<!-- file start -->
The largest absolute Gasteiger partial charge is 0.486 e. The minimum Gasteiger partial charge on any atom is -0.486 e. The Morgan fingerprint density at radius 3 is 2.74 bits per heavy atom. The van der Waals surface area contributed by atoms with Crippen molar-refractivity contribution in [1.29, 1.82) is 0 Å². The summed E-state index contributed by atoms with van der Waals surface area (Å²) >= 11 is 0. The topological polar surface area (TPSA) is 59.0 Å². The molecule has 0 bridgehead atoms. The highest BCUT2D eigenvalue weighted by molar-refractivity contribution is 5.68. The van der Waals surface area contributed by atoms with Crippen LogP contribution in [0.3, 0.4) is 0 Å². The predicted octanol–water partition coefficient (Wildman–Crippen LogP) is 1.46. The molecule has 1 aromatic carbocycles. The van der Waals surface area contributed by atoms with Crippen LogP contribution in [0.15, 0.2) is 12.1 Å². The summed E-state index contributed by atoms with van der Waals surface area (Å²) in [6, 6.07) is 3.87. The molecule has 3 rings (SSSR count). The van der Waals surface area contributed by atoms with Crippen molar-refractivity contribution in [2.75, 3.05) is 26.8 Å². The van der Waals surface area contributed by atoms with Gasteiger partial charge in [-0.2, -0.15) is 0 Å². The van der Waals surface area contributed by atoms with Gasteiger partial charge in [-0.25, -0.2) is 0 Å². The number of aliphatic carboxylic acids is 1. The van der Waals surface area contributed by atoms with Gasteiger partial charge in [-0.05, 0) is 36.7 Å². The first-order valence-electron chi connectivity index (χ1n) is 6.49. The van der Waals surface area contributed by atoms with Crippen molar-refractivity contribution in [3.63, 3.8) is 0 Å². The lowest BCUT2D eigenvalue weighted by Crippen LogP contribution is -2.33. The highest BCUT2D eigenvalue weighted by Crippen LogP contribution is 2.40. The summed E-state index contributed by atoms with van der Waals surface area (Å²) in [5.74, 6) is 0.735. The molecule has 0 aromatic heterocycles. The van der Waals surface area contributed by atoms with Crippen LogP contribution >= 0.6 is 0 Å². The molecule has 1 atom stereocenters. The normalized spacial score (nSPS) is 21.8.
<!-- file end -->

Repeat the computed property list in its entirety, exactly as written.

The largest absolute Gasteiger partial charge is 0.486 e. The minimum Gasteiger partial charge on any atom is -0.486 e. The Morgan fingerprint density at radius 3 is 2.74 bits per heavy atom. The van der Waals surface area contributed by atoms with Crippen molar-refractivity contribution in [1.29, 1.82) is 0 Å². The summed E-state index contributed by atoms with van der Waals surface area (Å²) >= 11 is 0. The topological polar surface area (TPSA) is 59.0 Å². The molecule has 0 bridgehead atoms. The highest BCUT2D eigenvalue weighted by molar-refractivity contribution is 5.68. The van der Waals surface area contributed by atoms with Crippen LogP contribution in [0.3, 0.4) is 0 Å². The predicted octanol–water partition coefficient (Wildman–Crippen LogP) is 1.46. The molecule has 1 aromatic carbocycles. The van der Waals surface area contributed by atoms with Crippen LogP contribution in [0.15, 0.2) is 12.1 Å². The summed E-state index contributed by atoms with van der Waals surface area (Å²) in [6, 6.07) is 3.87. The molecule has 3 rings (SSSR count). The van der Waals surface area contributed by atoms with Crippen molar-refractivity contribution in [2.75, 3.05) is 26.8 Å². The van der Waals surface area contributed by atoms with Gasteiger partial charge in [-0.2, -0.15) is 0 Å². The van der Waals surface area contributed by atoms with Gasteiger partial charge in [-0.25, -0.2) is 0 Å². The number of aliphatic carboxylic acids is 1. The van der Waals surface area contributed by atoms with Gasteiger partial charge in [-0.05, 0) is 36.7 Å². The first-order valence-electron chi connectivity index (χ1n) is 6.49. The van der Waals surface area contributed by atoms with Crippen molar-refractivity contribution in [3.63, 3.8) is 0 Å². The lowest BCUT2D eigenvalue weighted by Crippen LogP contribution is -2.33. The highest BCUT2D eigenvalue weighted by Crippen LogP contribution is 2.40. The summed E-state index contributed by atoms with van der Waals surface area (Å²) in [5.74, 6) is 0.735. The molecule has 0 aromatic heterocycles. The van der Waals surface area contributed by atoms with Crippen LogP contribution >= 0.6 is 0 Å². The molecule has 1 atom stereocenters. The normalized spacial score (nSPS) is 21.8.